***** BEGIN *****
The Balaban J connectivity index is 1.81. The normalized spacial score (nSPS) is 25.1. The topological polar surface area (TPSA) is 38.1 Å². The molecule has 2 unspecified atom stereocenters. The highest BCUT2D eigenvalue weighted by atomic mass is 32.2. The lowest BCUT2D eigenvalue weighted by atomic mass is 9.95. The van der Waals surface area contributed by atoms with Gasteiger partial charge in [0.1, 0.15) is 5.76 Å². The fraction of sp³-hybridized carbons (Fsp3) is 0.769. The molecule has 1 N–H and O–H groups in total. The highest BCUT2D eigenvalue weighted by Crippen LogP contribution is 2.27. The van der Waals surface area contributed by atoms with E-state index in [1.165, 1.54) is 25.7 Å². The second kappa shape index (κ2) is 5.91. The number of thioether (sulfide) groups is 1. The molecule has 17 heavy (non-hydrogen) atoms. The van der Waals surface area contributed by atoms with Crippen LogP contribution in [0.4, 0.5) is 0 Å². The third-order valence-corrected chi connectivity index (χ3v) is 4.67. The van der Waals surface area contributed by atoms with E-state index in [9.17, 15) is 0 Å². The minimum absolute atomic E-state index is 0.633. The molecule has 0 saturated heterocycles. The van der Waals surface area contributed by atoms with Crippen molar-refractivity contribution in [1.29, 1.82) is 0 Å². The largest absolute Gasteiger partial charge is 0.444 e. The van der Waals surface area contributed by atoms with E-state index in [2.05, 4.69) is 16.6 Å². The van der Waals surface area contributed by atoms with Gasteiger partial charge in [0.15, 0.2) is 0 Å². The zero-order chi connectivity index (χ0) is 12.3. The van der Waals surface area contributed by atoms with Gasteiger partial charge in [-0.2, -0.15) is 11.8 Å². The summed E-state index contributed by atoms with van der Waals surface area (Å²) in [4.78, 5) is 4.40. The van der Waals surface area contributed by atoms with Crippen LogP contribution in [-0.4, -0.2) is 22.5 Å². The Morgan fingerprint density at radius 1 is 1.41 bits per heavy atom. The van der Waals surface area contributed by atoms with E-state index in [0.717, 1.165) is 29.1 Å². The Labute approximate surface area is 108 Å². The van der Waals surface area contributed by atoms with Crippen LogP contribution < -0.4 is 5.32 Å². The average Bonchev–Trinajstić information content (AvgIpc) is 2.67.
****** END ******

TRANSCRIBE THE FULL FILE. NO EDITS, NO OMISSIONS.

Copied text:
The Balaban J connectivity index is 1.81. The normalized spacial score (nSPS) is 25.1. The topological polar surface area (TPSA) is 38.1 Å². The molecule has 2 unspecified atom stereocenters. The highest BCUT2D eigenvalue weighted by atomic mass is 32.2. The lowest BCUT2D eigenvalue weighted by atomic mass is 9.95. The van der Waals surface area contributed by atoms with Gasteiger partial charge in [0.1, 0.15) is 5.76 Å². The fraction of sp³-hybridized carbons (Fsp3) is 0.769. The molecule has 1 N–H and O–H groups in total. The highest BCUT2D eigenvalue weighted by Crippen LogP contribution is 2.27. The van der Waals surface area contributed by atoms with E-state index in [1.165, 1.54) is 25.7 Å². The second kappa shape index (κ2) is 5.91. The number of thioether (sulfide) groups is 1. The molecule has 17 heavy (non-hydrogen) atoms. The van der Waals surface area contributed by atoms with Crippen LogP contribution in [0.4, 0.5) is 0 Å². The third-order valence-corrected chi connectivity index (χ3v) is 4.67. The van der Waals surface area contributed by atoms with E-state index in [9.17, 15) is 0 Å². The minimum absolute atomic E-state index is 0.633. The molecule has 0 saturated heterocycles. The van der Waals surface area contributed by atoms with Crippen molar-refractivity contribution in [1.29, 1.82) is 0 Å². The largest absolute Gasteiger partial charge is 0.444 e. The van der Waals surface area contributed by atoms with E-state index in [2.05, 4.69) is 16.6 Å². The van der Waals surface area contributed by atoms with Gasteiger partial charge in [0.15, 0.2) is 0 Å². The zero-order chi connectivity index (χ0) is 12.3. The van der Waals surface area contributed by atoms with Gasteiger partial charge in [-0.2, -0.15) is 11.8 Å². The summed E-state index contributed by atoms with van der Waals surface area (Å²) in [4.78, 5) is 4.40. The van der Waals surface area contributed by atoms with Crippen LogP contribution in [-0.4, -0.2) is 22.5 Å². The Morgan fingerprint density at radius 1 is 1.41 bits per heavy atom. The van der Waals surface area contributed by atoms with E-state index in [0.717, 1.165) is 29.1 Å². The Labute approximate surface area is 108 Å². The van der Waals surface area contributed by atoms with Crippen LogP contribution < -0.4 is 5.32 Å². The average Bonchev–Trinajstić information content (AvgIpc) is 2.67.